Thursday, 18 April 2013

How do you teach English?

Kaplan surveyed more than 500 ESL teachers from around the world to discover what tools they use to enhance their lessons. Here's an infographic they created to show the results.

Which do you use?

elt efl ell esl clil How to teach English

Saturday, 13 April 2013

Confusing words: Whether or if?

"Police are probing WHETHER the deaths of a woman, 107, and her daughter are a murder and suicide." (The Mirror, 12 Apr 2013)

" 'I didn't know WHETHER to laugh or cry'- Twitter responds to Lindsay Lohan on Charlie Sheen's Anger Management." (The Independent, 12 Apr 2013)

Image by Chiew Pang. Copyright 2012
I don't know whether or not I should...
There are often doubts regarding the use of "whether", especially among learners up to B1 level.

WHETHER /ˈwɛðə/ is a conjunction used when we're expressing a doubt or choice between alternatives.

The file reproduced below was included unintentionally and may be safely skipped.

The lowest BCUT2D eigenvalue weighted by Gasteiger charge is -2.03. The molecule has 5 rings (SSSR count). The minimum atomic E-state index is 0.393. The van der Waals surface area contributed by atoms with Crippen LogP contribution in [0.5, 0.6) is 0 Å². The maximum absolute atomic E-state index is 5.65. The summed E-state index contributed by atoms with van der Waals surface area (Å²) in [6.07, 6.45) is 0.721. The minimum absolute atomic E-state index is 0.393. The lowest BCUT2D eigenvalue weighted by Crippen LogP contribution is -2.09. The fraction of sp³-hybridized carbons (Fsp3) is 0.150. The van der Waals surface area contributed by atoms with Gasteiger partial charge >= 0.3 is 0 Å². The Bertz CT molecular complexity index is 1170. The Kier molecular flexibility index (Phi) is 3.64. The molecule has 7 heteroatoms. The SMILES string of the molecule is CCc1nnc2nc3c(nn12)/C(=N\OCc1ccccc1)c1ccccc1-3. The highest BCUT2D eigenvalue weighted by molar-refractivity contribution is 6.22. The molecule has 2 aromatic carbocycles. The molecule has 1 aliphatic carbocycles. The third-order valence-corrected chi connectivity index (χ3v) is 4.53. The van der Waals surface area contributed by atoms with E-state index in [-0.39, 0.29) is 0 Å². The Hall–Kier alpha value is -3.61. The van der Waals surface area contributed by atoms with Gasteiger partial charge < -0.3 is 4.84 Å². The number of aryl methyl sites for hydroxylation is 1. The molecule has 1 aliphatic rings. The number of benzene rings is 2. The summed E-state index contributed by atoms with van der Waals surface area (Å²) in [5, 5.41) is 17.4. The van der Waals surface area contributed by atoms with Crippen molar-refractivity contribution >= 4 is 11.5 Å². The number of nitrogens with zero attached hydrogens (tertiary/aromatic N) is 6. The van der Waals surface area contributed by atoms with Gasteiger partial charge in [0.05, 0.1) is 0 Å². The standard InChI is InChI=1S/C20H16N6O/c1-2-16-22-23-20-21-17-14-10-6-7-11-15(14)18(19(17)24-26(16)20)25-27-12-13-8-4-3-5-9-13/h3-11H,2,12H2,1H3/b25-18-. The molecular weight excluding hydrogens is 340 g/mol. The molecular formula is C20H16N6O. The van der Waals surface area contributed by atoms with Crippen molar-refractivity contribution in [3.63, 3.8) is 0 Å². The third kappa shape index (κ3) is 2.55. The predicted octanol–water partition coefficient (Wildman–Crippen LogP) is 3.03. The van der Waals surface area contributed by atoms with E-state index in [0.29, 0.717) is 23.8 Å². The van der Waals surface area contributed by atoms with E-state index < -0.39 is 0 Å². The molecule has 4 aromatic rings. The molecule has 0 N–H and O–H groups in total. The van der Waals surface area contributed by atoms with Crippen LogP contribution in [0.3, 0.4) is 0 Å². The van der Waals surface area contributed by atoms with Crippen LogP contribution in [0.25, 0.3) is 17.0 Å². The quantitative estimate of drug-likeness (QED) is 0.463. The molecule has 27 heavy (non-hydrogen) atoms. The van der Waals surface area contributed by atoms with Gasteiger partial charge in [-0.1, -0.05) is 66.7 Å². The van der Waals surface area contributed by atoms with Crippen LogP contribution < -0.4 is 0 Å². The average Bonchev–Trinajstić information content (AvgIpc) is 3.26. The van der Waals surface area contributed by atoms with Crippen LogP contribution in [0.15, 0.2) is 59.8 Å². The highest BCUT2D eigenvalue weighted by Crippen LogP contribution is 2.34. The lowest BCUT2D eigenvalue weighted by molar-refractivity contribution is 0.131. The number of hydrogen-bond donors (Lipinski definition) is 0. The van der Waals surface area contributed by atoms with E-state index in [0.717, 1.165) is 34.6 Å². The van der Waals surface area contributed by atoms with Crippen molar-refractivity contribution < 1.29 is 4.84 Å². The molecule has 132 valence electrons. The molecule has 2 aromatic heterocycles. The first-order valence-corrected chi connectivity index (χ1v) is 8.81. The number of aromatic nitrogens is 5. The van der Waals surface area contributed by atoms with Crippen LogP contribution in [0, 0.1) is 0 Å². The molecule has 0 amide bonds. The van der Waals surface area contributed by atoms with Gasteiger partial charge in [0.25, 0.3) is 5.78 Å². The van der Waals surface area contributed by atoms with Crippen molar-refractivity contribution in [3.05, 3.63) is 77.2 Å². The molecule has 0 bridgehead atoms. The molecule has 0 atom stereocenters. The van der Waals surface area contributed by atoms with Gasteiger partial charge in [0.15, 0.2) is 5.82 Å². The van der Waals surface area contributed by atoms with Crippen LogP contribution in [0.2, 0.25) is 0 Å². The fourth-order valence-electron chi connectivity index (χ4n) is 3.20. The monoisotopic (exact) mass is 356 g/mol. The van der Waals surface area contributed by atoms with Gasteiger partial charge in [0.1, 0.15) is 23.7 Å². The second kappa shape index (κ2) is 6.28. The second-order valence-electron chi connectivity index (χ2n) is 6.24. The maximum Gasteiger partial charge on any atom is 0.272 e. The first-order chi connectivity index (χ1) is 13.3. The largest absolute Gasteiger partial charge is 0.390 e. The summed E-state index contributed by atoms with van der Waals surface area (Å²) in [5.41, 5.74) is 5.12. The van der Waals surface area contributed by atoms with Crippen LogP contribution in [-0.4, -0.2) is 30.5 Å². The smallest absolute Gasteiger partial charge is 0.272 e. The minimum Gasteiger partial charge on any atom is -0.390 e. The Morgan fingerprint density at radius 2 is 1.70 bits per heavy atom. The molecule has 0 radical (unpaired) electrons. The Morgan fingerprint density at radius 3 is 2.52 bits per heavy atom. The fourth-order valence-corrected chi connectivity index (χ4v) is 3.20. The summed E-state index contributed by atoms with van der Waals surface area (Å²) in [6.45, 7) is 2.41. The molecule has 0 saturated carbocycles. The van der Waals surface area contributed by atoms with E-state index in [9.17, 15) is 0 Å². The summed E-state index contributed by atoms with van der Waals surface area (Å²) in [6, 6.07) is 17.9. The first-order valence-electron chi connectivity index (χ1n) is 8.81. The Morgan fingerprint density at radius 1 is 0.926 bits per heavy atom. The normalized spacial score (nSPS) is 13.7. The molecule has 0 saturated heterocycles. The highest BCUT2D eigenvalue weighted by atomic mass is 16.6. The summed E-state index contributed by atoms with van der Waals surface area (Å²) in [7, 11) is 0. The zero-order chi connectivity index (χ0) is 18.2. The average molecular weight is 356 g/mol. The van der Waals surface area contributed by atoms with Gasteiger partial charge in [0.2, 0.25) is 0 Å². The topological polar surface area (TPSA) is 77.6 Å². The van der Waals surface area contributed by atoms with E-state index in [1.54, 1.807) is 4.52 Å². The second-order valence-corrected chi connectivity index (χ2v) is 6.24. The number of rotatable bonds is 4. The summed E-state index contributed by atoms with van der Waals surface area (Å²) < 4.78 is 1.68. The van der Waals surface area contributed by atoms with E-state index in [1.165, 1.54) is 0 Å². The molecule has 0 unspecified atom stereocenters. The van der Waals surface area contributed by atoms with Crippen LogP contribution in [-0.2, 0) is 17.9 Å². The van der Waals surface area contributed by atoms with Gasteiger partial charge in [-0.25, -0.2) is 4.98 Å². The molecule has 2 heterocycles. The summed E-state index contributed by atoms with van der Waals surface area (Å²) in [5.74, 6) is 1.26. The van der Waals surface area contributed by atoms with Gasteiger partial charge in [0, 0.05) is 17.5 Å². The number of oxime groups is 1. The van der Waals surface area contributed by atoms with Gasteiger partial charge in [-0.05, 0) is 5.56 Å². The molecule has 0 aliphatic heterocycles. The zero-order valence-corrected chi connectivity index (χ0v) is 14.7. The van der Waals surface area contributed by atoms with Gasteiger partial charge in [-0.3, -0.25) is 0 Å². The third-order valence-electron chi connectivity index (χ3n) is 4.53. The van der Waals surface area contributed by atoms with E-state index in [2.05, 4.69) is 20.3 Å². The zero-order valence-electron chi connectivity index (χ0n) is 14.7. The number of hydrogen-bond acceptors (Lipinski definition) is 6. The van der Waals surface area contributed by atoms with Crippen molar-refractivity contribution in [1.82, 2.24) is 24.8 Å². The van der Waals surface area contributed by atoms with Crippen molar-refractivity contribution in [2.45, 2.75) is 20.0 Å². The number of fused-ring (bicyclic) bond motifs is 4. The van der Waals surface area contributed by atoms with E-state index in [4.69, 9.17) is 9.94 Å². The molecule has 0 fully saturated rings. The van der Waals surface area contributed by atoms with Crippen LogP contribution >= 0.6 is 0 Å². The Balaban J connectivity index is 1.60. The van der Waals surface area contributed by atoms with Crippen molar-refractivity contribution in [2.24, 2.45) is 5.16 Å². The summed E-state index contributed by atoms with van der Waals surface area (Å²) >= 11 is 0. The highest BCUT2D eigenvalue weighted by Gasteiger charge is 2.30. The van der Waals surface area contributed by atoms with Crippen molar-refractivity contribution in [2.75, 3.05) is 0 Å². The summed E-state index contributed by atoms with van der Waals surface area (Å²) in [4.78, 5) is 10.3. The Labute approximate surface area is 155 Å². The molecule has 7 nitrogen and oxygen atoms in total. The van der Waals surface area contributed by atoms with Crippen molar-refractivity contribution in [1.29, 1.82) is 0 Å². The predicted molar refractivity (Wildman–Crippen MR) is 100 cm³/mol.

In indirect questions which expect a yes/no answer, we can either use whether or if.

I asked them whether/if they were going to take the exams in June.

If or appears later in the sentence, we generally prefer whether, although if is also possible.

They weren't sure whether/if she was telling the truth or not.  

Whether and not if is used in the following conditions:

Before an infinitive 

They can't decide whether to take the exams in June.

After a preposition

The students were unsure about whether the teacher's explanation was helpful. 

Immediately before "or not"

I'm not sure whether or not the students are ready.  

Contrast with: I'm not sure whether/if the students are ready or not. 


Don't confuse the spelling of the conjunction whether with the noun weather. 

Both are pronounced the same: /ˈwɛðə/